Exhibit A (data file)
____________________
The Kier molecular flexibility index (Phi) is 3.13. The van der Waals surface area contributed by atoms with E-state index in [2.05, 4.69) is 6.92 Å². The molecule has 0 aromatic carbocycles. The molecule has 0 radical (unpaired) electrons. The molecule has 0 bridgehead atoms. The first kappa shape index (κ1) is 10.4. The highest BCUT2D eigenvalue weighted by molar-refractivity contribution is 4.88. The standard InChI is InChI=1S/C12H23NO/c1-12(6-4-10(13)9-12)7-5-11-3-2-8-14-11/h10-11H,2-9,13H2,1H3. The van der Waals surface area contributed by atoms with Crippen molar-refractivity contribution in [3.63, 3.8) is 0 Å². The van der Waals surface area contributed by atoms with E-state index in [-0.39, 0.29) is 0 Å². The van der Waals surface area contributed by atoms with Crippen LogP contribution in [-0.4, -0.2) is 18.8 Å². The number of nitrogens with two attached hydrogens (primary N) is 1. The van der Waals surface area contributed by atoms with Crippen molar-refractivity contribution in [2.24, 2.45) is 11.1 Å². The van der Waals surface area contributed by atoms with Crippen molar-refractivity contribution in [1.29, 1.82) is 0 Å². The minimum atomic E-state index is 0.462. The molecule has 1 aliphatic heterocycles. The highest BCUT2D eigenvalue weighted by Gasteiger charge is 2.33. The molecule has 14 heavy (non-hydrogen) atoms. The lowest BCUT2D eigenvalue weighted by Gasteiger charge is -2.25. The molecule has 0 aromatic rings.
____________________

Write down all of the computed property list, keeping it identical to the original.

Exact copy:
The Kier molecular flexibility index (Phi) is 3.13. The van der Waals surface area contributed by atoms with E-state index in [2.05, 4.69) is 6.92 Å². The molecule has 0 aromatic carbocycles. The molecule has 0 radical (unpaired) electrons. The molecule has 0 bridgehead atoms. The first kappa shape index (κ1) is 10.4. The highest BCUT2D eigenvalue weighted by molar-refractivity contribution is 4.88. The standard InChI is InChI=1S/C12H23NO/c1-12(6-4-10(13)9-12)7-5-11-3-2-8-14-11/h10-11H,2-9,13H2,1H3. The van der Waals surface area contributed by atoms with Crippen molar-refractivity contribution in [3.63, 3.8) is 0 Å². The van der Waals surface area contributed by atoms with E-state index in [-0.39, 0.29) is 0 Å². The van der Waals surface area contributed by atoms with Crippen LogP contribution in [-0.4, -0.2) is 18.8 Å². The number of nitrogens with two attached hydrogens (primary N) is 1. The van der Waals surface area contributed by atoms with Crippen molar-refractivity contribution in [2.24, 2.45) is 11.1 Å². The van der Waals surface area contributed by atoms with Crippen molar-refractivity contribution in [1.29, 1.82) is 0 Å². The minimum atomic E-state index is 0.462. The molecule has 1 aliphatic heterocycles. The highest BCUT2D eigenvalue weighted by Gasteiger charge is 2.33. The molecule has 14 heavy (non-hydrogen) atoms. The lowest BCUT2D eigenvalue weighted by Gasteiger charge is -2.25. The molecule has 0 aromatic rings.